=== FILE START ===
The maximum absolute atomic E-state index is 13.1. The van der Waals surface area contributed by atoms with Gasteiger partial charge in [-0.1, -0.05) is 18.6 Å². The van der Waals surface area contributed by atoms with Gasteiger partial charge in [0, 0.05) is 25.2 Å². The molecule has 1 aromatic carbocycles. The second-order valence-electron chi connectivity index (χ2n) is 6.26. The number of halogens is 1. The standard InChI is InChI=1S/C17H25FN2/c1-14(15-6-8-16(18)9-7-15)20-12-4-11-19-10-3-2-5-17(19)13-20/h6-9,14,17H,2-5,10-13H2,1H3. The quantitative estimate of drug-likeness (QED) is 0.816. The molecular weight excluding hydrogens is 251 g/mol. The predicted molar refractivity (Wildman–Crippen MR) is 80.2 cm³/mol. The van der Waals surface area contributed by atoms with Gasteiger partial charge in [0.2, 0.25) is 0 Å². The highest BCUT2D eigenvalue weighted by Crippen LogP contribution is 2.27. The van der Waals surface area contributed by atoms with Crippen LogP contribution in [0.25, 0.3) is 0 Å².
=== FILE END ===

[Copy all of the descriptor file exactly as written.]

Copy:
The maximum absolute atomic E-state index is 13.1. The van der Waals surface area contributed by atoms with Gasteiger partial charge in [-0.1, -0.05) is 18.6 Å². The van der Waals surface area contributed by atoms with Gasteiger partial charge in [0, 0.05) is 25.2 Å². The molecule has 1 aromatic carbocycles. The second-order valence-electron chi connectivity index (χ2n) is 6.26. The number of halogens is 1. The standard InChI is InChI=1S/C17H25FN2/c1-14(15-6-8-16(18)9-7-15)20-12-4-11-19-10-3-2-5-17(19)13-20/h6-9,14,17H,2-5,10-13H2,1H3. The quantitative estimate of drug-likeness (QED) is 0.816. The molecular weight excluding hydrogens is 251 g/mol. The predicted molar refractivity (Wildman–Crippen MR) is 80.2 cm³/mol. The van der Waals surface area contributed by atoms with Gasteiger partial charge in [0.2, 0.25) is 0 Å². The highest BCUT2D eigenvalue weighted by Crippen LogP contribution is 2.27. The van der Waals surface area contributed by atoms with Crippen LogP contribution in [0.25, 0.3) is 0 Å².